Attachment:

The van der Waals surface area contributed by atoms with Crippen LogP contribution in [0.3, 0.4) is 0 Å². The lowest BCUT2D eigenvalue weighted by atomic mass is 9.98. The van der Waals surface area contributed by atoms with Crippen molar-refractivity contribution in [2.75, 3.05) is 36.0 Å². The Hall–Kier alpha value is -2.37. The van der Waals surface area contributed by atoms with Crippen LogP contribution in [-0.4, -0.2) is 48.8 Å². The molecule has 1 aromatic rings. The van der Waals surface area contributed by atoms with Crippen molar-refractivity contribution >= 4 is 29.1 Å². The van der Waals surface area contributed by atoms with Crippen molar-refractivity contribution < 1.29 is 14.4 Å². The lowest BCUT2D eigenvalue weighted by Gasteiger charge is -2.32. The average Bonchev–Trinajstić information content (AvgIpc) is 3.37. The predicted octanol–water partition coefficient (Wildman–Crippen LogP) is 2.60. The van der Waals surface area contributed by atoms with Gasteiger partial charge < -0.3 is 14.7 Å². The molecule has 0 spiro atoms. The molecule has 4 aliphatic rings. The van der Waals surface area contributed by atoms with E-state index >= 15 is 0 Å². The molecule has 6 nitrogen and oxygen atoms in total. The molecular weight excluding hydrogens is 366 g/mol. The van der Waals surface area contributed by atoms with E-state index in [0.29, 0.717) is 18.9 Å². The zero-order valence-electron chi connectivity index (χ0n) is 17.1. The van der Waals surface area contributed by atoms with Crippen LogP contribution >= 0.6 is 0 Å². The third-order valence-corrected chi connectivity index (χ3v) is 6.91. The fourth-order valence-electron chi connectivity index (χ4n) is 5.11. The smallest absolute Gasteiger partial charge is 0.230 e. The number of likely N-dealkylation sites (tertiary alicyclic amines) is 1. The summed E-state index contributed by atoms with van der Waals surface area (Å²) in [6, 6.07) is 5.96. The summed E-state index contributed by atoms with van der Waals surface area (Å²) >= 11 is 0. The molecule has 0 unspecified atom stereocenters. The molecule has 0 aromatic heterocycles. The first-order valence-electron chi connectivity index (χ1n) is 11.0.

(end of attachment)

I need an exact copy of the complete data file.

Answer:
The van der Waals surface area contributed by atoms with Crippen LogP contribution in [0.3, 0.4) is 0 Å². The lowest BCUT2D eigenvalue weighted by atomic mass is 9.98. The van der Waals surface area contributed by atoms with Crippen molar-refractivity contribution in [2.75, 3.05) is 36.0 Å². The Hall–Kier alpha value is -2.37. The van der Waals surface area contributed by atoms with Crippen LogP contribution in [-0.4, -0.2) is 48.8 Å². The molecule has 1 aromatic rings. The van der Waals surface area contributed by atoms with Crippen molar-refractivity contribution >= 4 is 29.1 Å². The van der Waals surface area contributed by atoms with Crippen molar-refractivity contribution < 1.29 is 14.4 Å². The lowest BCUT2D eigenvalue weighted by Gasteiger charge is -2.32. The average Bonchev–Trinajstić information content (AvgIpc) is 3.37. The predicted octanol–water partition coefficient (Wildman–Crippen LogP) is 2.60. The van der Waals surface area contributed by atoms with Gasteiger partial charge < -0.3 is 14.7 Å². The molecule has 0 spiro atoms. The molecule has 4 aliphatic rings. The van der Waals surface area contributed by atoms with E-state index >= 15 is 0 Å². The molecule has 6 nitrogen and oxygen atoms in total. The molecular weight excluding hydrogens is 366 g/mol. The van der Waals surface area contributed by atoms with E-state index in [0.29, 0.717) is 18.9 Å². The zero-order valence-electron chi connectivity index (χ0n) is 17.1. The van der Waals surface area contributed by atoms with Crippen LogP contribution >= 0.6 is 0 Å². The third-order valence-corrected chi connectivity index (χ3v) is 6.91. The fourth-order valence-electron chi connectivity index (χ4n) is 5.11. The smallest absolute Gasteiger partial charge is 0.230 e. The number of likely N-dealkylation sites (tertiary alicyclic amines) is 1. The summed E-state index contributed by atoms with van der Waals surface area (Å²) in [6, 6.07) is 5.96. The summed E-state index contributed by atoms with van der Waals surface area (Å²) >= 11 is 0. The molecule has 0 unspecified atom stereocenters. The molecule has 0 aromatic heterocycles. The first-order valence-electron chi connectivity index (χ1n) is 11.0.